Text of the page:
The great regionalists and ethnic nationalist leaders, are now the great heroes of Nigerian people. Why? Because Azikiwe’s nationalist project and vision failed. It is said to have failed because it was constructed on a lie – the lie that “unity” is a primary historical and material condition rather than a state of mind. But at least Azikiwe could be forgiven for idealism. Those who came after him were not builders of “national unity,” they were always cynical and greedy.
The condition for unity for them was that they and their inheritors alone must decide how to kill and divide the carcass of the great elephant called Nigeria, while the rest of us are quarantined, and if we make a little noise about injustice, attacked and sometimes killed for speaking out against the treachery of political leadership. That is the legacy Babangida leaves behind: the legacy of cynicism and repression that has created a profoundly alienated people who no longer believe in the unity of Nigeria, or that Nigeria has meaning for them, and who are so cynical about Nigeria that they prefer to die in the deserts in their bid to flee from Nigeria in their thousands.
It is like calling Buhari a “nationalist” leader promoting, “national unity.” It would be a cynical, and terribly insulting description for a man who now is so clearly out of touch with Nigeria, and who clearly had no conception of the meaning of Nigeria as a historical imperative, because afterall, the narrative that shaped Buhari’s enduring consciousness was not the narrative or philosophy of the anti-colonial nationalist movement. It was the protectionist mindset and nativist isolationism that viewed nationalist integration and ideology as a form of cultural conquest. During the last elections, Mr. Buhari was trolled out and marketed to Nigerians as the great solution to Nigeria’s problems – to end insecurity and the scourge of Boko Haram. Jonathan’s critics were suggesting that his administration had adopted kid-glove tactics against Boko Haram.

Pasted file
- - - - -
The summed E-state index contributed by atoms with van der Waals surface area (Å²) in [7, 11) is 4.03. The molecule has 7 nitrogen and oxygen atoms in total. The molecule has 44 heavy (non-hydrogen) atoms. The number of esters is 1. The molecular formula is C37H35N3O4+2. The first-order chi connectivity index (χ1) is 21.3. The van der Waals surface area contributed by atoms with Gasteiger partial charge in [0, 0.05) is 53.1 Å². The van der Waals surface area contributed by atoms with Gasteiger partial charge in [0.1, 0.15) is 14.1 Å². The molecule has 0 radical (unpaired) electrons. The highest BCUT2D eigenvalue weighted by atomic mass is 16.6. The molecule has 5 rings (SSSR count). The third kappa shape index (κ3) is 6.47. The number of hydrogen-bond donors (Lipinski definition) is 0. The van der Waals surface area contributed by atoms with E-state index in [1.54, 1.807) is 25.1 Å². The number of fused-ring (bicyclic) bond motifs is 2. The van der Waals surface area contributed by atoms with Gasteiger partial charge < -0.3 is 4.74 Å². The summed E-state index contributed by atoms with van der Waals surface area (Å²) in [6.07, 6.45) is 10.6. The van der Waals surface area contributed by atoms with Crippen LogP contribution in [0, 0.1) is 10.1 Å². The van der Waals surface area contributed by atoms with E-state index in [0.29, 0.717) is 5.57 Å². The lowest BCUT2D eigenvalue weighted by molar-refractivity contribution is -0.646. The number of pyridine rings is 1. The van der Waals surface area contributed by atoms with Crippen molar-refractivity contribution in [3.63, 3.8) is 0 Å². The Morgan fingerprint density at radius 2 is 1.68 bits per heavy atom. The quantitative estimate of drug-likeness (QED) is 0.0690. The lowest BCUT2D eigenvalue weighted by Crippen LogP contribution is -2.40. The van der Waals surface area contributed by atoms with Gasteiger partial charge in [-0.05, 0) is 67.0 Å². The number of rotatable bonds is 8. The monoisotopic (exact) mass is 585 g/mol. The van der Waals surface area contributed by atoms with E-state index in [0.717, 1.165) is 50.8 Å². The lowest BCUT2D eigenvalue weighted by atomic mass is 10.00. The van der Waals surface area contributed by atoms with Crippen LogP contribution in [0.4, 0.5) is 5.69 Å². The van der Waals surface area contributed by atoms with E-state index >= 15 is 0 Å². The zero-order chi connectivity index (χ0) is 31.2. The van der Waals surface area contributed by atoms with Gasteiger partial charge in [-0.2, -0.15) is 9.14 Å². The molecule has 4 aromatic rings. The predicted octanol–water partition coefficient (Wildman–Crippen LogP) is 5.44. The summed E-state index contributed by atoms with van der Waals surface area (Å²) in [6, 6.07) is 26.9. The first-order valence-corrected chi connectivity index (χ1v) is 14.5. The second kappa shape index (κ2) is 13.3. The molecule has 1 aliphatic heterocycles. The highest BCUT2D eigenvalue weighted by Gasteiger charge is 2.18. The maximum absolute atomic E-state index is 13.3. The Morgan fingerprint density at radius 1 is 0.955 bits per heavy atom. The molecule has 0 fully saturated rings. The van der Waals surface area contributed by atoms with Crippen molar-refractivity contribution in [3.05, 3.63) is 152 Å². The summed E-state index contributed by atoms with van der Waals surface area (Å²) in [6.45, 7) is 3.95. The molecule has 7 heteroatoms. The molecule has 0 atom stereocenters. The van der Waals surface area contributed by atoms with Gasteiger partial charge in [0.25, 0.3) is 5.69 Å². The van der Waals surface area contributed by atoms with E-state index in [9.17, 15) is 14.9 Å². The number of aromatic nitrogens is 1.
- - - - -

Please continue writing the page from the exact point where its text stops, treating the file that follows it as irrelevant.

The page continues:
Buhari was marketed as the anti-corruption saint who would end corruption, bureaucratic entitlement, official mendacity; medical tourism, and other unearned privileges. Nigerians should now be the judge on whether the sound of the kolanut is the same as it tastes in the mouth! He was trucked out to London by Amaechi, Oshiomhole, Fayemi and Tinubu, to meet “the three jackals” – Brown, Blair and Major – to back him against Jonathan in 2015. Buhari returned from that trip, particularly after the Chatham House event, a new man. It is almost as if every time he goes to London, Buhari returns with a new baggage. Somehow, whenever Mr. Buhari gets to London, he also finds the mettle to insult Nigerians.